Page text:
Hurricane Otis batters Mexico’s Acapulco causing heavy damage to beach resort By Reuters



© Reuters. Members of the federal forces chat as they keep watch at a beach as Hurricane Otis barrels towards Acapulco, Mexico, October 24, 2023. REUTERS/Javier Verdin


By Javier Verdin

ACAPULCO, Mexico (Reuters) -Hurricane Otis roared into the Mexican beach resort of Acapulco early on Wednesday as a rare Category 5 storm and one of the strongest to ever hit Mexico’s Pacific Coast, battering hotels, ripping off roofs and smashing windows.

Videos posted on social media showed rooms wrecked by the passing of the hurricane, ceilings and walls rent open, windows smashed and cars partly submerged in floodwaters as the southern state of Guerrero awoke to the disarray left in Otis’ wake.

Debris was strewn all around lobbies, patios, streets and hotel balconies as the hurricane wreaked havoc across the shoreline.

Photographs on social media indicated the sides of some buildings in Acapulco had been partially peeled off by Otis. The airport was heavily flooded and damaged, images showed.

There were no immediate reports of fatalities but authorities stressed that large swathes of the region were without power or phone signal making it hard to gain a detailed picture of the destruction.

President Andres Manuel Lopez Obrador was traveling to Acapulco to witness the damage and was expected to arrive later on Wednesday. The military was mobilized to help with the hurricane’s aftermath.

Luisa Pena, a shaken hotel guest in Acapulco, related how she hid in a closet after being caught in the eye of the storm.

“I literally started to pray,” she said in a video on TikTok. “Panic took hold of me to such an extent that all I asked for was just one more chance,” she added, saying her room had been “destroyed” as Otis ripped through the building.

Footage from one hospital on social media showed nurses evacuating patients from their rooms to keep them safe from Otis, which strengthened unexpectedly fast at sea and barreled into the coast with winds of 165 miles per hour (266 kph).

One of the strongest hurricanes ever to hit the region, Otis reached the shore as a Category 5 – the strongest level on the five-step Saffir-Simpson hurricane wind scale – before quickly weakening to a Category 4 storm. Its power slackened further as it moved inland, reducing Otis to a tropical storm and later dissipating over the mountains of southern Mexico.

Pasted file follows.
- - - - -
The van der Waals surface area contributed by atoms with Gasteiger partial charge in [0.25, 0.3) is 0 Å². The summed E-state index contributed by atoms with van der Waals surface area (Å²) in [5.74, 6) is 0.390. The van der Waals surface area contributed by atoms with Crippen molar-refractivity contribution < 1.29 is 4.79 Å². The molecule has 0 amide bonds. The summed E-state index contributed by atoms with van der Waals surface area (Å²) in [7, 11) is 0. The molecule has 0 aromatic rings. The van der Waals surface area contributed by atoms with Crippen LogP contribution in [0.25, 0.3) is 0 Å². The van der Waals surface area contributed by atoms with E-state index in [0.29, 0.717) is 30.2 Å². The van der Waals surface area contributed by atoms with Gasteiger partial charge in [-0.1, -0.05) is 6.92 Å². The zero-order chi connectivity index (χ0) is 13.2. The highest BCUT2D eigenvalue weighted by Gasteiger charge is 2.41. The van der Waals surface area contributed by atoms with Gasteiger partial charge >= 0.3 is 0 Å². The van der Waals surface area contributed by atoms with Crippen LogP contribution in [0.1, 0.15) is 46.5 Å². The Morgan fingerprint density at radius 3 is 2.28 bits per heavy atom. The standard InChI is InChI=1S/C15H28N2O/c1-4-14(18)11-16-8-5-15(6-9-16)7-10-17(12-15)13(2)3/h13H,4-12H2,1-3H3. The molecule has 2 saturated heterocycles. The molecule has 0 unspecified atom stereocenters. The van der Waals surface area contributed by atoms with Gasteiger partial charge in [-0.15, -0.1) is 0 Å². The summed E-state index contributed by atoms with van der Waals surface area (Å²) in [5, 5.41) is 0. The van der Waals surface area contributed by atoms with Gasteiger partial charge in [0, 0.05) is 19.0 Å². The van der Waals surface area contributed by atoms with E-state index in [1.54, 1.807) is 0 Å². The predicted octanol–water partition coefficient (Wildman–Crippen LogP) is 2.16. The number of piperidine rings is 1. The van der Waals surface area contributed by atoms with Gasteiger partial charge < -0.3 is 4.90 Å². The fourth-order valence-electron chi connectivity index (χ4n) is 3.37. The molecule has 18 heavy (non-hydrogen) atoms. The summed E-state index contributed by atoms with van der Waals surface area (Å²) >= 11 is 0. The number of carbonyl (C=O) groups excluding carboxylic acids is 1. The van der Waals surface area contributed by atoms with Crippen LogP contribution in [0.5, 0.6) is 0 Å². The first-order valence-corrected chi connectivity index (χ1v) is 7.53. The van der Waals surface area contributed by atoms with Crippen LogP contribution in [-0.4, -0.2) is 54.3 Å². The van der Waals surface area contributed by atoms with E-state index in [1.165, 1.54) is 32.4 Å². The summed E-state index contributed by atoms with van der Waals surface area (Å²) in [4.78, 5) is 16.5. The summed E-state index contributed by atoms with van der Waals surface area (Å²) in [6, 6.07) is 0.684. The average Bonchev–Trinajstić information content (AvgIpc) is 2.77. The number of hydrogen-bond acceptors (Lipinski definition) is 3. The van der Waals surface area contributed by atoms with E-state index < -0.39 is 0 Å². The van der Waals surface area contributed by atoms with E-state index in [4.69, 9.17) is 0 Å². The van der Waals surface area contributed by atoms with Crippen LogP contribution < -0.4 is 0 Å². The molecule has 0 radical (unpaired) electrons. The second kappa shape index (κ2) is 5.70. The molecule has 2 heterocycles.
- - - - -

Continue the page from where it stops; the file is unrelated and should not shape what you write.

Mexican authorities expressed shock at the sudden force of Otis, which plowed in to the Pacific coast almost exactly eight years after Hurricane Patricia, a storm that whipped up winds of 200 miles per hour (322 kph).

Otis dissipated on Wednesday afternoon but the U.S. National Hurricane Center warned of heavy rains in southwestern and south-central Mexico through Thursday and a continued risk of flooding and mudslides.

Authorities had previously said Otis could bring up to 20 inches (51 cm) of rain to parts of Guerrero and Oaxaca states, mudslides, a “potentially catastrophic” storm surge, and life-threatening surf and rip current conditions.

Mexico’s civil protection authorities reported power outages throughout Guerrero, affecting hundreds of thousands, while flights to and from Acapulco were suspended and school classes canceled.

In Guerrero, despite the short-notice warning as Otis’ power increased rapidly before it made landfall, authorities had opened storm shelters. The National Guard was prepared for rescues and evacuations while soldiers patrolled Acapulco’s emptying beaches.

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